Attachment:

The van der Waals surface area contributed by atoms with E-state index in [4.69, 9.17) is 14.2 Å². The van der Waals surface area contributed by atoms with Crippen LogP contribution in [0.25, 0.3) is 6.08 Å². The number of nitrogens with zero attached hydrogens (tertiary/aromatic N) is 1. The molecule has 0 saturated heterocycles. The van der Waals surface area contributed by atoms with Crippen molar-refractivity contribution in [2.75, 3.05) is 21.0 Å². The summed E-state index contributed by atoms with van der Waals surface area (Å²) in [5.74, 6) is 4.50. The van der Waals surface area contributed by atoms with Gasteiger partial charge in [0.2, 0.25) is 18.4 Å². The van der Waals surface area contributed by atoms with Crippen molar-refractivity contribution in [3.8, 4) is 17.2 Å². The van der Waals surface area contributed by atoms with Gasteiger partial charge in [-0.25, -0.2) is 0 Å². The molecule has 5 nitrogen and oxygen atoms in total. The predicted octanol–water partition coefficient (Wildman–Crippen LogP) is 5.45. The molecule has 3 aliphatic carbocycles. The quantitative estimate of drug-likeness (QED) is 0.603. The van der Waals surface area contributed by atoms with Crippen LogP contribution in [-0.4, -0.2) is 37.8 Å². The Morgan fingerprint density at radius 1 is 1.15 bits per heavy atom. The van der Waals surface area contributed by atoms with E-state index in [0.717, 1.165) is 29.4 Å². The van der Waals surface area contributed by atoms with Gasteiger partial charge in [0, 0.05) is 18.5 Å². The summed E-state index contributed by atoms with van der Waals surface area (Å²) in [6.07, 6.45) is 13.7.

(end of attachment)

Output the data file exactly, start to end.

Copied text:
The van der Waals surface area contributed by atoms with E-state index in [4.69, 9.17) is 14.2 Å². The van der Waals surface area contributed by atoms with Crippen LogP contribution in [0.25, 0.3) is 6.08 Å². The number of nitrogens with zero attached hydrogens (tertiary/aromatic N) is 1. The molecule has 0 saturated heterocycles. The van der Waals surface area contributed by atoms with Crippen molar-refractivity contribution in [2.75, 3.05) is 21.0 Å². The summed E-state index contributed by atoms with van der Waals surface area (Å²) in [5.74, 6) is 4.50. The van der Waals surface area contributed by atoms with Gasteiger partial charge in [0.2, 0.25) is 18.4 Å². The van der Waals surface area contributed by atoms with Crippen molar-refractivity contribution in [3.8, 4) is 17.2 Å². The van der Waals surface area contributed by atoms with Gasteiger partial charge in [-0.25, -0.2) is 0 Å². The molecule has 5 nitrogen and oxygen atoms in total. The predicted octanol–water partition coefficient (Wildman–Crippen LogP) is 5.45. The molecule has 3 aliphatic carbocycles. The quantitative estimate of drug-likeness (QED) is 0.603. The van der Waals surface area contributed by atoms with Crippen LogP contribution in [-0.4, -0.2) is 37.8 Å². The Morgan fingerprint density at radius 1 is 1.15 bits per heavy atom. The van der Waals surface area contributed by atoms with E-state index in [0.717, 1.165) is 29.4 Å². The van der Waals surface area contributed by atoms with Gasteiger partial charge in [0, 0.05) is 18.5 Å². The summed E-state index contributed by atoms with van der Waals surface area (Å²) in [6.07, 6.45) is 13.7.